Airlines face a clamp down on using of algorithms that split up families on flights, forcing them to pay extra if they want to sit together.

Digital minister Margot James last week condemned the software as “a very cynical, exploitative means . . . to hoodwink the general public”.

She told a parliamentary communications committee: “Some airlines have set an algorithm to identify passengers of the same surname travelling together. They’ve had the temerity to split the passengers up, and when the family want to travel together they are charged more.”

The government’s Centre for Data Ethics and Innovation is set to be launched this week to “identify and address any areas where clearer guidelines and regulation is needed” to govern the use of data and data-enabled technologies.

The Civil Aviation Authority is also investigating how seats are allocated by airlines flying out of the UK in an effort to clamp down on any sharp practices.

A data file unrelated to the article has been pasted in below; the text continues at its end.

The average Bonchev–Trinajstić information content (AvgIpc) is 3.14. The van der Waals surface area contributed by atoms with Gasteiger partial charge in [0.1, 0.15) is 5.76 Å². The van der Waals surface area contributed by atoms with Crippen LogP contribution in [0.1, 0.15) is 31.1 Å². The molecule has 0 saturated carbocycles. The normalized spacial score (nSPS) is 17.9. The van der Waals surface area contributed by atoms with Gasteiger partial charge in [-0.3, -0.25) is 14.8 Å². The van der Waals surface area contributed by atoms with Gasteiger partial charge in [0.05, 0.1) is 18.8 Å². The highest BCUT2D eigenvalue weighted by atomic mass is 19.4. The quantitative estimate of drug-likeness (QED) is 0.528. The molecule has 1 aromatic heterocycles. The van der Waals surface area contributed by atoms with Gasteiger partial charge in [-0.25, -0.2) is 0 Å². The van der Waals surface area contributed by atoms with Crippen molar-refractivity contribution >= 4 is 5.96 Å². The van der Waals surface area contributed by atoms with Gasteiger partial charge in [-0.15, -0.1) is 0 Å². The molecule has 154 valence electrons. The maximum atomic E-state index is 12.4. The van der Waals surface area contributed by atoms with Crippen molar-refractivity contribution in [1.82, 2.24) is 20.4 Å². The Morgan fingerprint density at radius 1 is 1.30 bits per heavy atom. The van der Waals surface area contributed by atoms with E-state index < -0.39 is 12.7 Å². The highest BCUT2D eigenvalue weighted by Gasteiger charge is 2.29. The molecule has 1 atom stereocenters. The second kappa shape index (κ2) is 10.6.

Officials are understood to have written to large carriers asking how their algorithms work, particularly when it comes to separating passengers travelling together, The Sunday Times reported.

The aviation regulator last month disclosed that customers were wasting up to £175 million a year on unnecessary allocated seating fees.

Almost half (45%) of people who pay to sit next to their companions would be placed together anyway, the regulator claimed.

It wants airlines to tell passengers the likelihood of being split up unless they pay extra to guarantee a seat.

The newspaper recently revealed how some airlines are charging couples and families extra to ensure they can sit together.

In one case, a couple on a transatlantic flight were automatically allocated seats several rows apart and had to pay more than £100 to be able to sit together. The seat they paid extra for had been unoccupied anyway.

MoreAirlines raking in as much as £390 million through paid-for seating [Oct 18]

Confusion over airline allocated seating policies sparks CAA review [Feb 18]